ALSFRS-R and FVC values were stable after cell therapy during the 3-month follow-up; however, the scores and values significantly decreased after 6 months of treatment. The data, the authors noted, warrant future assessments in ALS.
Concurrent intrathecal (IT) and intravenous (IV) administration of autologous bone marrow-derived mesenchymal stem cells (BM-MSCs) was found to be safe in patients with amyotrophic lateral sclerosis (ALS), with temporary delay in disease progression, according to findings from a prospective, open-label study.
A total of 15 patients with ALS between 18 and 75 years old were examined at 1-, 3-, and 6-months following treatment with BM-MSCs. Senior author Ali Gorji, MD, professor of neuroscience, Mashhad University of Medical Sciences, and colleagues assessed adverse reactions, as well as clinical outcomes such as ALS Functional Rating Scale-Revised (ALSFRS-R) and forced vital capacity (FVC).
Prior to transplantation, patients were neurologically examined to evaluate the rate of pretreatment disease progression. BM-MSCs (1 x 106 cells/kg BW) in 2 mL normal saline solution were slowly injected IT for approximately 2 minutes using a standard lumbar puncture at the level of L3-L4, followed by IV infusion of BM-MSCs (1 x 106 cells/kg) in 50-60 mL of normal saline solution with a 22g intravascular catheter connected to a syringe dispenser at a rate of 120 mL/h.
After being monitored for 3 days following treatment, no serious adverse reactions were observed among the 15 patients. All patients reported mild to moderate headaches on day 3, similar to the headaches experienced after lumbar procedure, the study authors explained. One patient had an allergic reaction, respiratory distress, nausea, and vomiting that was resolved after 24 hours. Urinary incontinence, lasting 72 hours after the cell administration, was reported by 2 participants.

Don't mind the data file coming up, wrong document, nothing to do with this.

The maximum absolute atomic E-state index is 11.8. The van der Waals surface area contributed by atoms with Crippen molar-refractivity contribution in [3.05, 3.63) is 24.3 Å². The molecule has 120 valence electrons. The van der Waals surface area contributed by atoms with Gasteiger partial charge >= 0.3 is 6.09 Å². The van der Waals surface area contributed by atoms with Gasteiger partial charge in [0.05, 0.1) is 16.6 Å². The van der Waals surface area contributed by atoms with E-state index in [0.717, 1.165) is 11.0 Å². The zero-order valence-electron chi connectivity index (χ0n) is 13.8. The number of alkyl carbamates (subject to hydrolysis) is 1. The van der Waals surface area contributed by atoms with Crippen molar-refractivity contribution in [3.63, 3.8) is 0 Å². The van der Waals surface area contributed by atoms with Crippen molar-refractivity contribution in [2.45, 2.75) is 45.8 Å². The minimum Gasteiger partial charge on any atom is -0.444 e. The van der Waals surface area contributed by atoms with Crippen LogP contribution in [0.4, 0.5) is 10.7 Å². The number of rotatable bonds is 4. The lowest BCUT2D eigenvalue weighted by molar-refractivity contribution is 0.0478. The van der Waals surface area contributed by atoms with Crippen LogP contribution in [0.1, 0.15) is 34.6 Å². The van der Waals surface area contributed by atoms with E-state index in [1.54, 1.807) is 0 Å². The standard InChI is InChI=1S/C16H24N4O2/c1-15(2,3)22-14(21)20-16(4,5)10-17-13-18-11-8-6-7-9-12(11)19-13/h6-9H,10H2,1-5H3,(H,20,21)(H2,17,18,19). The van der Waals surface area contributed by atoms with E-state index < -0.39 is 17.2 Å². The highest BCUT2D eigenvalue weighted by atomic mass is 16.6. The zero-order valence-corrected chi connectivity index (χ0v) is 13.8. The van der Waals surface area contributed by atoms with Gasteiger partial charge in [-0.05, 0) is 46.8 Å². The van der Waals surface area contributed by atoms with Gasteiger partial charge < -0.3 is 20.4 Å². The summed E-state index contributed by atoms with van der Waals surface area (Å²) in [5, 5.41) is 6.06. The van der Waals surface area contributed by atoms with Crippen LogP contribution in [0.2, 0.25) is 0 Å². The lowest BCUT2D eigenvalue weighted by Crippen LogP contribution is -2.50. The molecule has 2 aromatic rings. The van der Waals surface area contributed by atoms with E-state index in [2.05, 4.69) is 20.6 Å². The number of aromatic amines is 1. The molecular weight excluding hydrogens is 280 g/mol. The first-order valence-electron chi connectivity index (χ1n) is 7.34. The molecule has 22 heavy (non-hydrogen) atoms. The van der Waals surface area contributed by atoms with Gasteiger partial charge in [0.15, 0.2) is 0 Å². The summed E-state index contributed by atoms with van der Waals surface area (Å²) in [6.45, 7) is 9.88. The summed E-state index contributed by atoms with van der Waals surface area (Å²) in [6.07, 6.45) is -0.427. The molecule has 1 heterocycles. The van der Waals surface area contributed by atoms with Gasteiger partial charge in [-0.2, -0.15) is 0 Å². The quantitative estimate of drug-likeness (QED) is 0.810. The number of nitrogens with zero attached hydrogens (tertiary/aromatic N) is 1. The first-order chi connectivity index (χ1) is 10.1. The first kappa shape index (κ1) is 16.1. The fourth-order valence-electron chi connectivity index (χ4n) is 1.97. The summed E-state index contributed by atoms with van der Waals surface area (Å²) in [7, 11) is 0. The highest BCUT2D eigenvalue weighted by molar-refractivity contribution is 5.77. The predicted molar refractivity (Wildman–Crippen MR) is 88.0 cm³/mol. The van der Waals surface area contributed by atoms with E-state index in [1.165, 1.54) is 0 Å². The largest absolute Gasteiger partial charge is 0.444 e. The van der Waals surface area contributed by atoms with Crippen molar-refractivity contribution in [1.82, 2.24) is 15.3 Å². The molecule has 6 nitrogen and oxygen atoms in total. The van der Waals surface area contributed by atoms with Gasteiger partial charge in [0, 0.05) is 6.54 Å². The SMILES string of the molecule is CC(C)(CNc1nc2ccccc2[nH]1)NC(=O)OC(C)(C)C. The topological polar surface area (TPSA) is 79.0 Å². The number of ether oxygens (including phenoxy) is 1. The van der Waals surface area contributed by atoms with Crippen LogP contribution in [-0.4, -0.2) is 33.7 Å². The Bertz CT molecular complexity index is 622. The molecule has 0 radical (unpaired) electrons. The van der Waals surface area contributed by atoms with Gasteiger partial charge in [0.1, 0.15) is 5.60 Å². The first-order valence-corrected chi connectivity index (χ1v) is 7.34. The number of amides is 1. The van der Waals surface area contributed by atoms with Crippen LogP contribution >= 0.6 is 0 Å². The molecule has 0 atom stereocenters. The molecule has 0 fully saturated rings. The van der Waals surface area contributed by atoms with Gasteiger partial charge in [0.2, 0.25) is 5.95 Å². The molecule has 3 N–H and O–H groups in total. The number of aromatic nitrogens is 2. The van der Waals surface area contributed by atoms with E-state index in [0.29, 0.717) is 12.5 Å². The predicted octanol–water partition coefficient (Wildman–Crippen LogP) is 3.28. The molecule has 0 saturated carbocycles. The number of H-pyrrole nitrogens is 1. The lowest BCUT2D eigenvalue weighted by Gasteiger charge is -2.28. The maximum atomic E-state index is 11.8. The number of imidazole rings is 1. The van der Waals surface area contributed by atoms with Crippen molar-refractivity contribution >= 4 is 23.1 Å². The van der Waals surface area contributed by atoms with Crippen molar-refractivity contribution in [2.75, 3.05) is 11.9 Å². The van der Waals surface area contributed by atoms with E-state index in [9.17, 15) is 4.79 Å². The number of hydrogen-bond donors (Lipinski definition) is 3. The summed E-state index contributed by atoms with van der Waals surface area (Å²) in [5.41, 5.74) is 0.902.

In addition to concluding that the procedure is safe, investigators also wrote, "to confirm the most effective methods of delivery and suitable doses in single or repeated applications of BM-MSCs treatment, further clinical investigations with more patients and longer follow-up periods as well as with the repetitive application of BM-MSCs are required."
As for efficacy, ALSFRS-R values remained stable for 3 months after BM-MSCs application. Additionally, no significant reduction was observed in ALSFRS-R slopes after 1 (ß = 0.81; R2 = 0.051; P = .812) and 3 (ß = 0.86; R2 = 0.004; P = .985) months compared with the pre-implementation score after regression analysis. Notably, the value of the ALSFRS-R significantly declined at 6 months compared with the pretreatment score (ß = 0.80; R2 = 0.76; P <.01).
When comparing pre- and post-transplantation phases, investigators found no significant differences between FVC slopes at 1 (ß = 0.64; R2 = 0.046; P = .665) and 3 (ß = 0.78; R2 = 0.064; P = .270) months after the procedure than prior to it. The average values of FVC remained stable during the 3 months of cell therapy; however, 6-month follow-up showed a significant reduction of the FVC values compared with the pretreatment values (ß = 0.80; R2 = 0.62; P <.05).
There were limitations to the study, including its relatively small sample size. Additionally, the mean age of patients was generally low when contrasted to other clinical studies, according to the study authors. Lastly, the length of the preobservation period (1 month), as well as the follow-up period (6 months) was deemed too short to justify the long-term beneficial effects of the approach in preventing disease progression.